"Captivate, the Science of Succeeding with People" by Vanessa Van Edwards 


Reviewed by Stephanie Craft, Principal of MARKETLINK


Whether a first date, a parent-teacher conference or a meeting with a potential client, the time you spend engaging with people can be intimidating and leave you wondering about the type of impression you make.


Vanessa Van Edwards takes the guesswork out of such interactions. The behavioral investigator created a research lab to study and understand the laws of human behavior. Her secrets and shortcuts to building connections and understanding nonverbal behavior is detailed in Captivate, the Science of Succeeding with People.


Stephanie was introduced to the book through a LinkedIn reading group. While science-backed, Stephanie found the book easy to read and very conversational. “You feel like she’s personally sharing with you all this knowledge she has,” describes Stephanie. “The author is a great storyteller, which just happens to be one of her key concepts about captivating people!”


What Stephanie found most helpful were examples the author uses to illustrate a concept. “She uses stories of business leaders and regular folk like you and me to illustrate ways to apply the knowledge of Captivate into my own interactions.”


Other actionable takeaways for Stephanie:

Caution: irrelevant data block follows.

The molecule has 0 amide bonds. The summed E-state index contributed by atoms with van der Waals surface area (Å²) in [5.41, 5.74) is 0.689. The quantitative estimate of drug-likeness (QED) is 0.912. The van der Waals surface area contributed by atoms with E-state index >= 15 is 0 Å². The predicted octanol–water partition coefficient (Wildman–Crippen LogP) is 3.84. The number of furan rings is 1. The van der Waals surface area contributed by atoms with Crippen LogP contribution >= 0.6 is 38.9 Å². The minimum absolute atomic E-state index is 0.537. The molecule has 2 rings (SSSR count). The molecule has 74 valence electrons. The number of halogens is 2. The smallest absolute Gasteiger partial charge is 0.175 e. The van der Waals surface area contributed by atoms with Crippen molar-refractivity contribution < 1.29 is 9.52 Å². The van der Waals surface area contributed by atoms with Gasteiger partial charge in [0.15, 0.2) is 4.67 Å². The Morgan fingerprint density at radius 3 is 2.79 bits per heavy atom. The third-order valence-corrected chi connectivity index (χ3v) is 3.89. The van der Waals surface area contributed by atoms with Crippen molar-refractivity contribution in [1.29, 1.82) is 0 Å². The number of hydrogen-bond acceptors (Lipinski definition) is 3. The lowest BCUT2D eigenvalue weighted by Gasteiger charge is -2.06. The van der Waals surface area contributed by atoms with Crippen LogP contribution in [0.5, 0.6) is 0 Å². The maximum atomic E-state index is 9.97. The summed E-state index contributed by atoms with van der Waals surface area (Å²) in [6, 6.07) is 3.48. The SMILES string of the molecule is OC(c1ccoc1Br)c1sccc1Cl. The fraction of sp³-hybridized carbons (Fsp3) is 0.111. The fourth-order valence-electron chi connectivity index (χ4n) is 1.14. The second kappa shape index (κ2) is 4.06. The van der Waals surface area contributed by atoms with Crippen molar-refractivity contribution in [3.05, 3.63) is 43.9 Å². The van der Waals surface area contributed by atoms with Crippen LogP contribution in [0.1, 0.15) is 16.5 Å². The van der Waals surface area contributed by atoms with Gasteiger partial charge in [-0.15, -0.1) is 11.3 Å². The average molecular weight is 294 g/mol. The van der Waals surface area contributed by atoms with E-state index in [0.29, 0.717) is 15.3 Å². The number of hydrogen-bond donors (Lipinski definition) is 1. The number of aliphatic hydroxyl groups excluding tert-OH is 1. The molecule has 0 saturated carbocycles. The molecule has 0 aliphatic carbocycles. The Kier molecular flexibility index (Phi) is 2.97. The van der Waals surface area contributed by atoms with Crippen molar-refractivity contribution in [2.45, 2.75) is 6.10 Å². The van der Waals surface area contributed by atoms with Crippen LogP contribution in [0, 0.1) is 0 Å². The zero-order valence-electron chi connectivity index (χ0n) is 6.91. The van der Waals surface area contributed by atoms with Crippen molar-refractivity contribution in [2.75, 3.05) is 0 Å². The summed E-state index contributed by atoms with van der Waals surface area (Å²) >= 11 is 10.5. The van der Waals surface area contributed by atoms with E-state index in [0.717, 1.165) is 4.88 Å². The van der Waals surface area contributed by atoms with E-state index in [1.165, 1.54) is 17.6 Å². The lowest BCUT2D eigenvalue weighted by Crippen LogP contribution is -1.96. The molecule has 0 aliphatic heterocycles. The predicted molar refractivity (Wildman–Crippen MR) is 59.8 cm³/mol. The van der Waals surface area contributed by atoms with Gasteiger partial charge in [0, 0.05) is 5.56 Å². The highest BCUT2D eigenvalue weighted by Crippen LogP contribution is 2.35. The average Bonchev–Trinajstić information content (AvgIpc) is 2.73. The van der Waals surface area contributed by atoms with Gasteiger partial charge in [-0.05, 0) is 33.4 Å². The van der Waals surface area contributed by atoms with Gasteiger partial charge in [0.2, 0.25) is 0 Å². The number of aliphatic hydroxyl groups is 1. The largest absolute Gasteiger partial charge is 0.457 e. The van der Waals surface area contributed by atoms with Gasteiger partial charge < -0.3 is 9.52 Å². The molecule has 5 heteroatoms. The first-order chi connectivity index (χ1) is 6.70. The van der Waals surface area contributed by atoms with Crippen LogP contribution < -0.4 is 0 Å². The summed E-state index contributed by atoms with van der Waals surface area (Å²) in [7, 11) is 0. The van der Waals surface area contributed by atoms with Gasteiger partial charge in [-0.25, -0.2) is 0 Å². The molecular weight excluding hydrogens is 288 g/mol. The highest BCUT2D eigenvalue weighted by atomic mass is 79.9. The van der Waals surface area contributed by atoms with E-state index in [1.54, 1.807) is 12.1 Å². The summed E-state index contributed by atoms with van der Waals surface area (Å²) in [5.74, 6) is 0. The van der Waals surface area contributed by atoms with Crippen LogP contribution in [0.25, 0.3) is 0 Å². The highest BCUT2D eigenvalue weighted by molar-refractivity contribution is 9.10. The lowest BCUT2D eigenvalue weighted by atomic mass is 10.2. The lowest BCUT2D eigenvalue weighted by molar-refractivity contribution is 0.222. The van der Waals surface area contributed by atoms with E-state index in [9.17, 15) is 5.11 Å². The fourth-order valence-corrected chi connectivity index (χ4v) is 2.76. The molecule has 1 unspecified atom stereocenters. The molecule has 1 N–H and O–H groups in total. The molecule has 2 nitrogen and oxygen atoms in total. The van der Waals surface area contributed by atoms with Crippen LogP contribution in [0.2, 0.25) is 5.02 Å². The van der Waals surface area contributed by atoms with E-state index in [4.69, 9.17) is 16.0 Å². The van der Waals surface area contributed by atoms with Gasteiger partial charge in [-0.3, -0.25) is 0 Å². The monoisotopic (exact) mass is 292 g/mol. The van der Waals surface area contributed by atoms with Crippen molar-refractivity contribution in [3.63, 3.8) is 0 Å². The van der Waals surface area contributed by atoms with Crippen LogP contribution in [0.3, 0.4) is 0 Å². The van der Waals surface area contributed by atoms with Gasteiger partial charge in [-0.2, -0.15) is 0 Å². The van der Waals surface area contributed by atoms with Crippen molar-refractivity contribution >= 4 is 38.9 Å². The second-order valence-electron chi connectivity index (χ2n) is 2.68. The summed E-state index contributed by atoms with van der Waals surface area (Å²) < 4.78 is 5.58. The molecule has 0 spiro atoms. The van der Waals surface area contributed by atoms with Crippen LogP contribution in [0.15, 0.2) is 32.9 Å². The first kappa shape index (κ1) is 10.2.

Building Lasting Relationships

Every relationship is different – whether personal or business – but there are some consistent factors that make all of them successful. These factors include sharing secrets, being vulnerable, asking for advice, and practicing the Golden Rule (so novel!).


Decoding Facial Expressions

Decoding cues and microexpressions (brief, involuntary facial expressions) is like having a superpower. Knowing how to read them takes practice and the author shares tips for how to identify and understand expressions. Stephanie tapped into activities in the book and online resources to practice identifying indicators. “I love how Vanessa went the extra mile to provide additional resources in many of the sections so I could delve into a topic even deeper.”


Taking a Vow of Silence

After recognizing she is an interrupter, the author took a vow of silence for one week. The purpose was to improve her listening skills and become comfortable with not filling in the awkward breaks in conversation. Vanessa learned the best conversations aren’t about what you say, but rather about what you hear. A self-proclaimed Chatty Cathy, Stephanie recognizes it would be hard to pull off but acknowledges she could stand to learn the same lessons the author did!


Whether it’s communicating and networking, understanding difficult people (we all know them!), or building long-lasting relationships, anyone at any level of business can improve our interpersonal skills. Captivate can help you take charge of those interactions.


Read 323 times Last modified on Thursday, 02 January 2020 23:07
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